On December 19, the medical journal Neurology published a new study out of Duke University wherein researchers were able to reverse years of cognitive impairment among people age 55+. Dr. James Blumenthal from the Department of Psychiatry and Behavioral Sciences at Duke University Medical Center led the research team. They experimented with 160 seniors, with an average age of 65, who had some sort of cardiovascular risk factor, and who had cognitive impairment without dementia.
What is Cognitive Impairment?
Cognitive impairment is when a person has trouble remembering, learning new things, concentrating, or making decisions that affect everyday life. It ranges from mild to severe. In mild forms, people may notice a difference in their mental abilities but can still perform everyday activities. Ten to fifteen percent of people age 50+ have some level of cognitive impairment. As of now, there is no medical treatment.1 More than sixteen million people in the U.S. live with it. The CDC expects that number to skyrocket as the baby boomers age.2 Could the work of Dr. Blumenthal and colleagues help prevent this explosion of cognitive decline?
What are Cardiovascular Risk Factors?
This study only involved people with cardiovascular risk factors. These are conditions that would make heart attack, stroke, and other serious problems more likely. People in this study had conditions such as high blood pressure, diabetes, obesity, or high concentrations of fat in the blood. They may also have been smokers. Not only do these situations increase the risk of heart attack, they are also associated with starting and speeding up cognitive decline.3 For this reason, the treatment in the Duke University study may not be as effective for everyone. People who have risk factors and who already have cognitive decline without dementia may be more responsive to this treatment than others.
How to Reverse Cognitive Impairment
Here’s how to reverse years of progressive cognitive impairment for people age 55+: eat well and exercise. Numerous studies over the past several years have shown that people with better diets and better fitness think and remember better.3 But that didn’t necessarily mean if you were already losing your memory that exercise would get your memory back. What is different about the current study is that researchers took higher risk people who were already having problems, coached them in better diet, put them on an exercise plan, and waited to see if it made a difference. It did. It made a big difference in executive function. That’s people’s ability to manage time, switch tasks, pay attention, plan, organize, remember details, avoid saying or doing the wrong thing, multitask, and do things based on experience.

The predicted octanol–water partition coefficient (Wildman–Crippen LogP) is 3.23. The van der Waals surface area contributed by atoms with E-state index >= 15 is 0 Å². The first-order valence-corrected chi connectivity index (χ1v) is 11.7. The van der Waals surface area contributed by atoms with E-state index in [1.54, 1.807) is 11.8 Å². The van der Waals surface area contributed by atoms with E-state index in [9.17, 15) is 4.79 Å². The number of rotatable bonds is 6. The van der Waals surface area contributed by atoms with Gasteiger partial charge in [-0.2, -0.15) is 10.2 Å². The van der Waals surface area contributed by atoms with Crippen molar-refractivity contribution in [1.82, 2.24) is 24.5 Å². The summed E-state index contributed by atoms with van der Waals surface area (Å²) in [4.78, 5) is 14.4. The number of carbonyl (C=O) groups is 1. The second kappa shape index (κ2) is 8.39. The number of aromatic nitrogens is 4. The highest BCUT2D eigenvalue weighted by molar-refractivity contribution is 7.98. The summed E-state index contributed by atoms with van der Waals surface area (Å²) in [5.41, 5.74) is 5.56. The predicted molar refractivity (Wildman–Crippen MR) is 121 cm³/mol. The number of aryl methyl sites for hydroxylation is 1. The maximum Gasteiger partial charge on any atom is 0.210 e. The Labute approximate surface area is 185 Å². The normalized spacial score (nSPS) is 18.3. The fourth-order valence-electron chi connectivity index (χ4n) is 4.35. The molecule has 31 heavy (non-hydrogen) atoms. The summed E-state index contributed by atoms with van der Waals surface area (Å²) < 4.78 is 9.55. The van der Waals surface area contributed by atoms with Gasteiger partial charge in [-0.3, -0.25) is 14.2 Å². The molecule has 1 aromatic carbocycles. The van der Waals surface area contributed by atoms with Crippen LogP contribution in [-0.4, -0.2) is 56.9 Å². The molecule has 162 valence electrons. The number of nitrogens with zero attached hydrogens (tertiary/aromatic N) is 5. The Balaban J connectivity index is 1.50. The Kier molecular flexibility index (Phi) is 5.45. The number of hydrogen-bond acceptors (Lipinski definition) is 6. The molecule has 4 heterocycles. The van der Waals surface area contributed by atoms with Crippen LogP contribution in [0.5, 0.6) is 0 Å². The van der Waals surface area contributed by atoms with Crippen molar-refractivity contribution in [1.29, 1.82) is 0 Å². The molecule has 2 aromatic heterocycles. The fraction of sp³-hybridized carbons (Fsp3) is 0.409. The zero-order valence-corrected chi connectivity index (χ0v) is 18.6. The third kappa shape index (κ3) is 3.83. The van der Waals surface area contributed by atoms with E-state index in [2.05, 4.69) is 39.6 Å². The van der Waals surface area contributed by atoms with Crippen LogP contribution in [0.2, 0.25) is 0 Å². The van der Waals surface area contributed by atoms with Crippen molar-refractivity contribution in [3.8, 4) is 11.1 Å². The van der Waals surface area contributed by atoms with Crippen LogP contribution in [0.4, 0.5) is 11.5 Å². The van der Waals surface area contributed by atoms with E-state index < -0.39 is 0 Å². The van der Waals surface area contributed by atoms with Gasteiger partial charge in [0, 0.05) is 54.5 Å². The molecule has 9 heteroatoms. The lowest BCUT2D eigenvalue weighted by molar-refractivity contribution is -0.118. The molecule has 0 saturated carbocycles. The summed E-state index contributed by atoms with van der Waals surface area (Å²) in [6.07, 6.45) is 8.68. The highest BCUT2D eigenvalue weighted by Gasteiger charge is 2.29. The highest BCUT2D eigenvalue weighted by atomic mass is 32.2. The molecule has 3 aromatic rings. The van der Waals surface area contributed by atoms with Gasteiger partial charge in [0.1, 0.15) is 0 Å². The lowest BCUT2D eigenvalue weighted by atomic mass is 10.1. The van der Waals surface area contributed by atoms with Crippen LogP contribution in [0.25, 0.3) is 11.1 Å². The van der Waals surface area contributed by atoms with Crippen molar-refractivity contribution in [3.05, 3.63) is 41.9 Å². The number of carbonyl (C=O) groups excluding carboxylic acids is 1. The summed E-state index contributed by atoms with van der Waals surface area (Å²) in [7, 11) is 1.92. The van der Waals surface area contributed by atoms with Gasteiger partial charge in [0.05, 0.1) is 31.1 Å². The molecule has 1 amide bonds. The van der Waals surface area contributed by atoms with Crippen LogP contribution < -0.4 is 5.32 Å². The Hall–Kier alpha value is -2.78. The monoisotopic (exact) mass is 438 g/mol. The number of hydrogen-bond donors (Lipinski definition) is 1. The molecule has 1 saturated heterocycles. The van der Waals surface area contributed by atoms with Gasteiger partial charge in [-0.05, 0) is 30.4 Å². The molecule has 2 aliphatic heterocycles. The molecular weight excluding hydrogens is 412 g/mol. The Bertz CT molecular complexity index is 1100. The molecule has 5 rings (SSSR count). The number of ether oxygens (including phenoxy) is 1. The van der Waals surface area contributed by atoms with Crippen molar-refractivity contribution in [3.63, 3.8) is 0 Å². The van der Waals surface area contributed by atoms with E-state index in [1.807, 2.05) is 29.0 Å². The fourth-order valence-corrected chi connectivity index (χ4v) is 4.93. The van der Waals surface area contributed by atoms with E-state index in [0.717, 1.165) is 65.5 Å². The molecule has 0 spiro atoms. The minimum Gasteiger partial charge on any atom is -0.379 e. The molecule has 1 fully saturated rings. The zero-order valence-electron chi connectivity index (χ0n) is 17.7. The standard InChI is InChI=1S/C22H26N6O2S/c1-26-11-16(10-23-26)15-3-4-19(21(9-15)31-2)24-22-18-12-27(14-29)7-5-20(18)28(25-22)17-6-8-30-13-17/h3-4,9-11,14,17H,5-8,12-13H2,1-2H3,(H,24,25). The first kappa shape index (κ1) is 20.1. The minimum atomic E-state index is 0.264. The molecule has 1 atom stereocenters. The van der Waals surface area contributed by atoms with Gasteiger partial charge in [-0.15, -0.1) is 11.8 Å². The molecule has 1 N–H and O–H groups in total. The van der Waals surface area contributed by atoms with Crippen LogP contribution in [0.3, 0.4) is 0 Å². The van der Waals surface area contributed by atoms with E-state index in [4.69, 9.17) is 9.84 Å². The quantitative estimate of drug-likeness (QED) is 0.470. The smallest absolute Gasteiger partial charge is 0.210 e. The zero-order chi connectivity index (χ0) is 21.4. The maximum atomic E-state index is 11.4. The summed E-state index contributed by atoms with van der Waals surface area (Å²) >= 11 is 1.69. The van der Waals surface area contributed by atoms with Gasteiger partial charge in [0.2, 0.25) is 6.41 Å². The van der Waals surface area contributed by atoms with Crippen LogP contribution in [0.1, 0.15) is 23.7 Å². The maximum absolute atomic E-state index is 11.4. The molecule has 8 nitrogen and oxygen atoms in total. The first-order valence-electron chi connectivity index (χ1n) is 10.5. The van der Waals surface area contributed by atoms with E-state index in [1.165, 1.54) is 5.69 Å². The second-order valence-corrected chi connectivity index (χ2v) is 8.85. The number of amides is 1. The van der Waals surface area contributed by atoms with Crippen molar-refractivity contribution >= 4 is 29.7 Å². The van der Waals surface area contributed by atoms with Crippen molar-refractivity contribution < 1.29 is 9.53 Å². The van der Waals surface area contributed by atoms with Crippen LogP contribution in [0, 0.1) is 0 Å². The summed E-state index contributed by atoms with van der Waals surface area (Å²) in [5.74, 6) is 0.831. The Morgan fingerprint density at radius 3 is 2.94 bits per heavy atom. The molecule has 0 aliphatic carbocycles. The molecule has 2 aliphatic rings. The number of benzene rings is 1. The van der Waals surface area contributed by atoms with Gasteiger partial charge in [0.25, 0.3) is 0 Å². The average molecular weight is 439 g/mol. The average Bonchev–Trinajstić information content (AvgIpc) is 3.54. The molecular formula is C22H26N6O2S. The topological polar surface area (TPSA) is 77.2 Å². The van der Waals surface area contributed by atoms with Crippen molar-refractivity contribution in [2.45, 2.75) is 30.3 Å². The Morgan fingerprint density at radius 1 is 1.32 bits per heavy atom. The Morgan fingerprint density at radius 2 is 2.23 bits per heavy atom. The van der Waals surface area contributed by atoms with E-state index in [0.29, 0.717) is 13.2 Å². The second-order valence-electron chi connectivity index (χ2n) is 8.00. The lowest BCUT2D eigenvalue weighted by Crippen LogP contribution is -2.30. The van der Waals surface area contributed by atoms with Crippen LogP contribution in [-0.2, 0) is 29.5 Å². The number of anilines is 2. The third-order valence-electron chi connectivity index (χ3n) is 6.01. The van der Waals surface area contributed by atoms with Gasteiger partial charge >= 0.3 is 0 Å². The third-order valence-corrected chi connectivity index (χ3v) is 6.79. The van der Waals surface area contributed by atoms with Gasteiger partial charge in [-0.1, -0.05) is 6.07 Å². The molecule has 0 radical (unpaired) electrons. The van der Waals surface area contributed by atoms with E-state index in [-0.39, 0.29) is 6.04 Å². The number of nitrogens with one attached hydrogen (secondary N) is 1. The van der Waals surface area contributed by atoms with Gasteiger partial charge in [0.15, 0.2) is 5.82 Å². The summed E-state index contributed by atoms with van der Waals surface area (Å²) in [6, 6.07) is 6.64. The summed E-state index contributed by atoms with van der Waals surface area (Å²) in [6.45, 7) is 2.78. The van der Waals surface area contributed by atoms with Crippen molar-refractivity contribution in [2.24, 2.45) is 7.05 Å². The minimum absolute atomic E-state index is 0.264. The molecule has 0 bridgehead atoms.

Which Diet Improves Thinking and Memory?
Dr. Blumenthal and colleagues specifically tested the DASH diet (Dietary Approaches to Stop Hypertension). Generally speaking, they recommended high consumption of fruits, vegetables, legumes, and nuts. They recommended low consumption of red meats and processed meats, and against over-consuming fats. In this study, reduced sodium intake also improved executive function.
It’s worth noting that other studies have also connected the Mediterranean diet with slower cognitive decline, improved cognitive function, and decreased risk of dementia.4 However, these studies were only observational. They did not measure what happens when people change their behavior, as the current Duke study does.
What’s the Best Way to Improve Memory and Thinking?
The current study tells us that the best way to improve memory and thinking is a combination of aerobic exercise and the DASH diet. Of all the singular interventions, exercise had the largest effect. However, exercise plus diet had an even greater effect. Dr. Blumenthal and colleagues only used the DASH diet, but diets other than the DASH may be effective as well.
- Blumenthal J, Smith P, Mabe S, et al. Lifestyle and neurocognition in older adults with cardiovascular risk factors and cognitive impairments. Neurology. December 2019; DOI: https://doi.org/10.1212/WNL.0000000000006784
- S. Department of Health and Human Services, Centers for Disease Control and Prevention. Cognitive Impairment: A Call for Action Now! February 2011. Available at: https://www.cdc.gov/aging/pdf/cognitive_impairment/cogimp_poilicy_final.pdf
- Blumenthal JA, Smith PJ, Mabe S, Hinderliter A, Welsh-Bohmer K, Browndyke JN, Lin PH, Kraus W, Doraiswamy PM, Burke J, Sherwood A. Lifestyle and neurocognition in older adults with cardiovascular risk factors and cognitive impairment. Psychosomatic Medicine. 2017 Jul 1;79(6):719-27.
- van de Rest O, Berendsen AA, Haveman-Nies A, de Groot LC. Dietary patterns, cognitive decline, and dementia: a systematic review. Advances in Nutrition. 2015 Mar 5;6(2):154-68.